Canada is apparently becoming an attractive place to do business. This week Burger King announced plans to move its headquarters to Canada, via a merger with Tim Hortons. Other U.S. companies that have recently moved or...
- The Tax Policy Blog
- Court Strikes Down IRS's Arbitrary Tax Preparer Lice...
Court Strikes Down IRS's Arbitrary Tax Preparer Licensing Requirements
Back in March, the libertarian public interest law firm the Institute for Justice sued the IRS over its new and arbitrary requirement that tax preparers pay fees, pass a government exam, and take 15 hours of continuing education classes every year. Attorneys, CPAs, and other politically-connected groups are exempt from the requirement. (Disclosures: I am an attorney tax preparer and am happily exempt from the license requirement. I also reviewed and offered comments on IJ's filing in this case.)
IJ argued on behalf of several small tax preparers that the IRS had no authority to impose such regulations, noting that Congress had considered it on a number of occasions but never passed it. The IRS pointed to 31 U.S.C. § 330, which permits the government to "regulate the practice of representatives of persons before the Department of the Treasury"; IJ convincingly argued that this refers to establishing rules for hearings and appeals within the IRS, not tax preparation.
And when I say convincingly, I mean they convinced the U.S. District Court for the District of Columbia (PDF), granting summary judgment to IJ:
[I]f § 330 covers tax-return preparers, the IRS would have the discretion - with few restraints - to impose an array of penalties for [violations]. That unstructured independence by the IRS would trample the specific and tightly controlled penalty scheme in the [Internal Revenue Code].[...]
Because the U.S. Code already sets forth a comprehensive scheme targeting specific problems with specific solutions, § 330 should not be interpreted to allow the IRS to penalize tax-return preparers for conduct while preparing and filing returns.[...]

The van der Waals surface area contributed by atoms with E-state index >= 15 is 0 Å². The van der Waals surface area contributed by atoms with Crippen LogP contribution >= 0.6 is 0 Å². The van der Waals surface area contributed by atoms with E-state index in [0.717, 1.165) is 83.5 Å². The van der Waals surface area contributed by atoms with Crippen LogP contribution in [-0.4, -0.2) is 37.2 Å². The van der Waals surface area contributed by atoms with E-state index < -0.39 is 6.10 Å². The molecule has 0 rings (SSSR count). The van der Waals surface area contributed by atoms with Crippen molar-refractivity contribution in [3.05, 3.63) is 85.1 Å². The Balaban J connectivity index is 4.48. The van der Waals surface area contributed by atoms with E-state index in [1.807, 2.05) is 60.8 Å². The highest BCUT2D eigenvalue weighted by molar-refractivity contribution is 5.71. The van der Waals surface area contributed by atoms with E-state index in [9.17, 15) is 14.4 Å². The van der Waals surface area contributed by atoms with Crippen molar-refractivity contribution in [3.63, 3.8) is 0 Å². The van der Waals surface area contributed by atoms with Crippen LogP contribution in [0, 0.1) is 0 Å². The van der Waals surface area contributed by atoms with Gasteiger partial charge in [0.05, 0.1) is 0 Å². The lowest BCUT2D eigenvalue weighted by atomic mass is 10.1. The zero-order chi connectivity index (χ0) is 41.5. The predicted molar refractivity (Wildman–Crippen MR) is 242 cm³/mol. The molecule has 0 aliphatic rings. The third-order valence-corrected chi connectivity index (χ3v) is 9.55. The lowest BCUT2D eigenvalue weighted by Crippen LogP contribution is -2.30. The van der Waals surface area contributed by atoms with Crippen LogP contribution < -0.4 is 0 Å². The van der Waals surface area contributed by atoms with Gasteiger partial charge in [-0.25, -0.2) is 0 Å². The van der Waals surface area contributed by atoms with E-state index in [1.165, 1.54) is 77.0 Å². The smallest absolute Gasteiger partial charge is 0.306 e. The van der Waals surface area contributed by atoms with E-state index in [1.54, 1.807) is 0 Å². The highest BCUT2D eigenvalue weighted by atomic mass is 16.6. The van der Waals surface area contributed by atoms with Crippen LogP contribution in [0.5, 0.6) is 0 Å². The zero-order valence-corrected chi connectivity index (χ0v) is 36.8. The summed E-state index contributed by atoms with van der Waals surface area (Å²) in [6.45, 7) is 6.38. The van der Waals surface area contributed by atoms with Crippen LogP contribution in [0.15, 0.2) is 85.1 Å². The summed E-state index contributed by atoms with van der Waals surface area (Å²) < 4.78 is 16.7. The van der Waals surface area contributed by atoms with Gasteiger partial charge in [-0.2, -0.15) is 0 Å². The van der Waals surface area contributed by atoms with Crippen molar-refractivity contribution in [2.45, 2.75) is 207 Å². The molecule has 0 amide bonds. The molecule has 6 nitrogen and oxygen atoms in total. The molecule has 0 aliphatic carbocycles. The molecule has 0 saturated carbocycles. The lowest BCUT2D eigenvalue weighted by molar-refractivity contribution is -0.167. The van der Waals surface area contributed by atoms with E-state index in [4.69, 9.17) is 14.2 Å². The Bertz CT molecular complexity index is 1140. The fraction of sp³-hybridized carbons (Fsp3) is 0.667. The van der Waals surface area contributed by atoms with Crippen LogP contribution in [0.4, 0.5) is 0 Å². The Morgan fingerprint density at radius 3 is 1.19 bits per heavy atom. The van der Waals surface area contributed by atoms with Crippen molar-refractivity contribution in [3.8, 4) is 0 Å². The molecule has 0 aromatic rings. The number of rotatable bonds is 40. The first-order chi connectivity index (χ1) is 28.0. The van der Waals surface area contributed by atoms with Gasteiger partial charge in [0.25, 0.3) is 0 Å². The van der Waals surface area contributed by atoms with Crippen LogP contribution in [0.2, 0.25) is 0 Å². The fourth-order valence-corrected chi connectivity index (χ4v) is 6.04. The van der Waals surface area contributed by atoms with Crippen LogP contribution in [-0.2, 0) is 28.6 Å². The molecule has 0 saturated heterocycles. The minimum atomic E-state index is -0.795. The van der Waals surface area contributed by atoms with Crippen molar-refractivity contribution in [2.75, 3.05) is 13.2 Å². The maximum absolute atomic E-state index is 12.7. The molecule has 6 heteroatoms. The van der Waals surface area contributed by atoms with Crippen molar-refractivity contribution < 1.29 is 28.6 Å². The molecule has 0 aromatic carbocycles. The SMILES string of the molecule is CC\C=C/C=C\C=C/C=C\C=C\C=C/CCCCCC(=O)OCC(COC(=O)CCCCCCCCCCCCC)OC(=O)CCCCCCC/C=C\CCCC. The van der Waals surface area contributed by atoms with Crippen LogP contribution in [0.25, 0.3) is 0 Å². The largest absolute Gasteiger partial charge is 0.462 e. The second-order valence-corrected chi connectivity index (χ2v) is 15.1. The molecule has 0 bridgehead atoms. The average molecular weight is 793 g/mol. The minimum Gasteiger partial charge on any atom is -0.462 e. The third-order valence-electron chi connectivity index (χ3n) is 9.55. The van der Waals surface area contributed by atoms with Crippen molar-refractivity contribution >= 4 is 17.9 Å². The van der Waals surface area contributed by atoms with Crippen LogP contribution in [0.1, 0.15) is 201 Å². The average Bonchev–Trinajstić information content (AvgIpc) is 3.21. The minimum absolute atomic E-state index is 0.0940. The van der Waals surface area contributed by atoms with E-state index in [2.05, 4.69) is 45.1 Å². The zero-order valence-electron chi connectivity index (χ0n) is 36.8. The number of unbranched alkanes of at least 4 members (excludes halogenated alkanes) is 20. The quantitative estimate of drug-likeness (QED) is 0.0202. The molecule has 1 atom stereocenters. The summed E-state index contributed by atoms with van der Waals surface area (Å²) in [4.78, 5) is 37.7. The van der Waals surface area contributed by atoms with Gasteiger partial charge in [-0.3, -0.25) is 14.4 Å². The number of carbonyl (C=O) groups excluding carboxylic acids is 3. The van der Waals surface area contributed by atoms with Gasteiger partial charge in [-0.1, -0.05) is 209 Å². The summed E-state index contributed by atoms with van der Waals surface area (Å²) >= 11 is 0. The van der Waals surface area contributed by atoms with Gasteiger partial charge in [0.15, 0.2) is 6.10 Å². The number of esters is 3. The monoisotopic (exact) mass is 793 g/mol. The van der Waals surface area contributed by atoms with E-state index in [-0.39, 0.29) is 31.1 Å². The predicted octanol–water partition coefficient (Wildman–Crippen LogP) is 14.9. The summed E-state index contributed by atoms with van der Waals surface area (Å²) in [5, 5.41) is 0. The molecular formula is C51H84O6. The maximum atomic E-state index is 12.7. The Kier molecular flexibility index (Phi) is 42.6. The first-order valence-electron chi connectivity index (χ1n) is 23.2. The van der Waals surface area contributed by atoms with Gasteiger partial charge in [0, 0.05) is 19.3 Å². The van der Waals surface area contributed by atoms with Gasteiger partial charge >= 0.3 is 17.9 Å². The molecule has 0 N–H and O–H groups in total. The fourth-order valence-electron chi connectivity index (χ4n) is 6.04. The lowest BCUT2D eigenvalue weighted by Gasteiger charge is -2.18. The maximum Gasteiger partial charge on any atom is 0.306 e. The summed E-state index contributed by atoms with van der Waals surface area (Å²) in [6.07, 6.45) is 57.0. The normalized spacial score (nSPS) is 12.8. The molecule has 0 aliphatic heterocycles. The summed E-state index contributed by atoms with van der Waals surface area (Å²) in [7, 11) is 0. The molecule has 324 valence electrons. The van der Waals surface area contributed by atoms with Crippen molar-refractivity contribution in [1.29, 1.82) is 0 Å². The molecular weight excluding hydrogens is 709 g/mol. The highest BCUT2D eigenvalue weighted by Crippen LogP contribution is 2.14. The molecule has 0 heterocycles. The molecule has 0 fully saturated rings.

The IRS also makes a number of nontextual arguments in favor of its interpretation, but none of these can overcome the statute's unambiguous text here.[...]
With an invalid regulatory scheme on the IRS's side of the scale and a threat to Plaintiffs' livelihood on the other, the balance of hardships tips strongly in favor of Plaintiffs. Finally, the public interest would be served by a permanent injunction because the IRS's new Rule is ultra vires [beyond its power].
Congratulations to IJ and to taxpayers!
Subscribe to the Tax Foundation Newsletter
Join the Tax Foundation's fight for sound tax policy Go
About the Tax Policy Blog
The Tax Policy Blog is the official weblog of the Tax Foundation, a non-partisan, non-profit research organization that has monitored tax policy at the federal, state and local levels since 1937. Our economists welcome your feedback. If you would like to send an e-mail to the author of a blog post, please click on that person's name to locate his or her e-mail address or visit our staff page here.